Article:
“There are also things in the product we can do to mitigate, like how Dropbox offers selective sync. There’s lots of avenues we can discuss; right now we’re focused on the robustness of the all-cloud approach.”

Evolution and competition of Lightroom

When Lightroom first came to market, there was one main competitor — Apple Aperture. Since then, a growing number of companies have taken over for the now-discontinued Aperture program, from the likes of such companies as ON1, ACDSee and Skylum.

“I love competition; I think it keeps companies honest. A lot of people were disappointed when Apple stopped developing Aperture. I was too because it kept us on our toes, helped us moving in the right direction. I think it’s good for the industry, always.”

Some of these competitors have brought in features like layers, an often-requested feature by Lightroom users. And while Hogarty understands the desire for features like these, there’s a specific reasoning why they aren’t included in the app.

“We tend not to want to do direct cut and paste features from other products. The layers concept in Photoshop is incredibly complex, and it’s one of the barriers to entry for people using that product. When we added local adjustments with brushes in Lightroom 2, we looked at a lot of user experience models, and [layers] was one of them. But we decided to move away from that, to just have the opportunity to reinvent. [If layers are a request,] we want to know what goal the customer is trying to solve.”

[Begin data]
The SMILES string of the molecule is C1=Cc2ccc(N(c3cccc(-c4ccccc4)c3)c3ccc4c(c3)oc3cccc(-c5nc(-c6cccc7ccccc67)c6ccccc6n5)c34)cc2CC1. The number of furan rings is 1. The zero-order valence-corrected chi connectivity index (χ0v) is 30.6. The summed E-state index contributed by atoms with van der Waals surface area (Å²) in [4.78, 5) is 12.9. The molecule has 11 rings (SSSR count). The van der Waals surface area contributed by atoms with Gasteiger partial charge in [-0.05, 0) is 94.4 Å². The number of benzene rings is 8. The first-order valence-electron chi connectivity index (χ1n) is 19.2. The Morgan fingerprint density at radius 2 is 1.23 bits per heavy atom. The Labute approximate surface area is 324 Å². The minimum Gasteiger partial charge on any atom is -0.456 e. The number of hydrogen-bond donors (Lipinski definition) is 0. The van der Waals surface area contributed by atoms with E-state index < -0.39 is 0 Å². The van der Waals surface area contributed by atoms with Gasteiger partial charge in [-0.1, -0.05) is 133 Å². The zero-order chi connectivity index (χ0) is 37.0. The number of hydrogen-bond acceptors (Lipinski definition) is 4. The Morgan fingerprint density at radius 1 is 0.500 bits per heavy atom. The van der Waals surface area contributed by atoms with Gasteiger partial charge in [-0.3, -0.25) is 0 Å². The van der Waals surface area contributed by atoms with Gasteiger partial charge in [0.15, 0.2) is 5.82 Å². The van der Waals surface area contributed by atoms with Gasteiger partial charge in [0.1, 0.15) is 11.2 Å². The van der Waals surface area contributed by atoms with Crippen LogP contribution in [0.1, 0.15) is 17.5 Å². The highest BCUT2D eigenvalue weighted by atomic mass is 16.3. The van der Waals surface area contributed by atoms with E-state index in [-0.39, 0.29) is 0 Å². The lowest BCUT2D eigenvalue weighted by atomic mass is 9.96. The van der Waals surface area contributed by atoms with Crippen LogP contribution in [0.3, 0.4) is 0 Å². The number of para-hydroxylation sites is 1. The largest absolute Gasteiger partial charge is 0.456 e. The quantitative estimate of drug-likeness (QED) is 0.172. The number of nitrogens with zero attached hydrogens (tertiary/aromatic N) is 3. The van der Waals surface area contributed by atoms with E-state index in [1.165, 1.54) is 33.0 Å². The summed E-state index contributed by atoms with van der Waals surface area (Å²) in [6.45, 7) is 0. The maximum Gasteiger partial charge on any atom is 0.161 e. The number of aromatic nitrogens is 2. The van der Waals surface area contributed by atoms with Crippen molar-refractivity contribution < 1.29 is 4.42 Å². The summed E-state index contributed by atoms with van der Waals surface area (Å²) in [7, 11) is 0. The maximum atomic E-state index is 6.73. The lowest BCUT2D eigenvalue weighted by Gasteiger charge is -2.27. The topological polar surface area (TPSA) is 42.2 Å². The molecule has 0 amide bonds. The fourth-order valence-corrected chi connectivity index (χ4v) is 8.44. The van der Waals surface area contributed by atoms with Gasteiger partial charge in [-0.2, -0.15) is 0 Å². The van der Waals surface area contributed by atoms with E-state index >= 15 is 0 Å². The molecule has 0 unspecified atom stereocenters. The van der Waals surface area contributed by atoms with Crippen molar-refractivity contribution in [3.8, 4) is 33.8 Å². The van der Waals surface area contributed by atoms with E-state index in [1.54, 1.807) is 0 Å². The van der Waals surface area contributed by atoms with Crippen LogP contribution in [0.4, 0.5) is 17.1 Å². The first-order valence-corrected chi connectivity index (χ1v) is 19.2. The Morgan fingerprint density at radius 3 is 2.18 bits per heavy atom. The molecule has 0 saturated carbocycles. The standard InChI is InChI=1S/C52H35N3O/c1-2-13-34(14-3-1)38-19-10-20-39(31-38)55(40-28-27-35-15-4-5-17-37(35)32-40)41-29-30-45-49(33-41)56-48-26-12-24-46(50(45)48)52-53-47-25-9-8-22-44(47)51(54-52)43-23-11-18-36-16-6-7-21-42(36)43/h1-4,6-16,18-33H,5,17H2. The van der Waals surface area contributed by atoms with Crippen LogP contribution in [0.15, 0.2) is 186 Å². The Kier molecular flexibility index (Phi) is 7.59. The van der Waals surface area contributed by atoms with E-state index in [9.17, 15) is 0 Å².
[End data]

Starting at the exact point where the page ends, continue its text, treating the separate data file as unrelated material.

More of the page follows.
The future of Sensei and AI

Adobe’s AI tool — Adobe Sensei — has already worked its way into both Lightroom CC and Lightroom Classic. Everything from the Auto adjustment options in both apps to the new People view in Lightroom CC are powered by Adobe Sensei technology.

Lightroom CC’s new People view automatically tags your photos using Adobe Sensei, making it quick and easy to find the photos of someone specific you’re looking for.